Business Life: Money can’t buy love
First published in Business Life Magazine, October 2007.
“I don’t care too much for money, money can’t buy me love.” A great tune, but don’t believe everything you’re told by The Beatles. Money can buy you love, and it can buy you happiness as well.
The economist Lena Edlund (whose own greatest hits include an economic “Theory of Prostitution”) finds that wherever the men are rich, the women are plentiful. Women outnumber men in the cities of almost every developed country, which is why the girls from “Sex and the City” were always grumbling that all the good men are taken. In Edlund’s home country, Sweden, the towns with the highest average male income are the towns with the largest proportion of women aged 25-34. Still think that money doesn’t buy love?
More direct evidence comes from internet dating, where economists have shown that men who claim a high income get more “clicks” than their poorer – or more honest – rivals.
These findings probably won’t surprise the cynics, but economists have also been investigating the link between money and happiness. The conventional wisdom is that money doesn’t buy happiness. The truth is a little more subtle.
It is true that the citizens of countries like the US, the UK and Denmark claim to be no happier than their parents did in 1980 or their grandparents in 1950, despite being much richer. But in every country, in any given year, richer people also claim to be happier. Money isn’t everything, though: divorce, unemployment or ill-health are far more depressing than mere poverty.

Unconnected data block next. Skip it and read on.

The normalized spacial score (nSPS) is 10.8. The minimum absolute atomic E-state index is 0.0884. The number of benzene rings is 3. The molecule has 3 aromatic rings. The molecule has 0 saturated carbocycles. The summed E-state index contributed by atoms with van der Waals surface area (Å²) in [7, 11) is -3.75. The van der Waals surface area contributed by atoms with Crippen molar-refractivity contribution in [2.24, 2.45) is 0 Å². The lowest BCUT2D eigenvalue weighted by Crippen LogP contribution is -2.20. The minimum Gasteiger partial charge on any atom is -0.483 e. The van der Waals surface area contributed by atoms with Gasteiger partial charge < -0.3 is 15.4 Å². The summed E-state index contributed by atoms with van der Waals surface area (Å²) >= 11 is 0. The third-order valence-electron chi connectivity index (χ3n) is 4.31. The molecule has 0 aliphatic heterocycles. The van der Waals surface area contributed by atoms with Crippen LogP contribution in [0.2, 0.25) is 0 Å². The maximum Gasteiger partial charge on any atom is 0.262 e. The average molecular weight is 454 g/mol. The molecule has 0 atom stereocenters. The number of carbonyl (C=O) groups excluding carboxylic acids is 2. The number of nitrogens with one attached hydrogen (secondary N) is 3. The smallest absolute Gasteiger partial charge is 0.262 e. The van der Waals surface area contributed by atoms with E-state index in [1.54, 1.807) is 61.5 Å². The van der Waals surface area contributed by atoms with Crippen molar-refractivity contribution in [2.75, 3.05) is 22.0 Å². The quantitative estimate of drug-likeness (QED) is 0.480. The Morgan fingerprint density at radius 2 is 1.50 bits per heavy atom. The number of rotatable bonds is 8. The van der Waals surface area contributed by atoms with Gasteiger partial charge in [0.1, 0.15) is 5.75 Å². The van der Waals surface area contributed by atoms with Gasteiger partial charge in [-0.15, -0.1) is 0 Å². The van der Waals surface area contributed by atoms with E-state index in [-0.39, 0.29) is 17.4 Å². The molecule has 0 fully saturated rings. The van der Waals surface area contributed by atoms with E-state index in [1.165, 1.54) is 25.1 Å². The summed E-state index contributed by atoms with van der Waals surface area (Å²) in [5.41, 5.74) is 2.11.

“Happiness economics” is a booming field at the moment, but even its proponents would concede that findings are at an early stage. One promising approach is led by Daniel Kahneman, a psychologist who shared the Nobel prize in economics in 2002, and the economist Alan Krueger, both at Princeton University. Rather than just asking people how they feel about life in general – the survey approach which has produced most of the happiness data reported in the press – they ask a smaller group of subjects to think about specific episodes during the previous day, and how they felt.
This approach has yielded some surprises: praying is enjoyable, spending time with your children is not. It is no surprise to discover that having sex is lots of fun.And if Lena Edlund is right, that sort of fun isn’t cheap.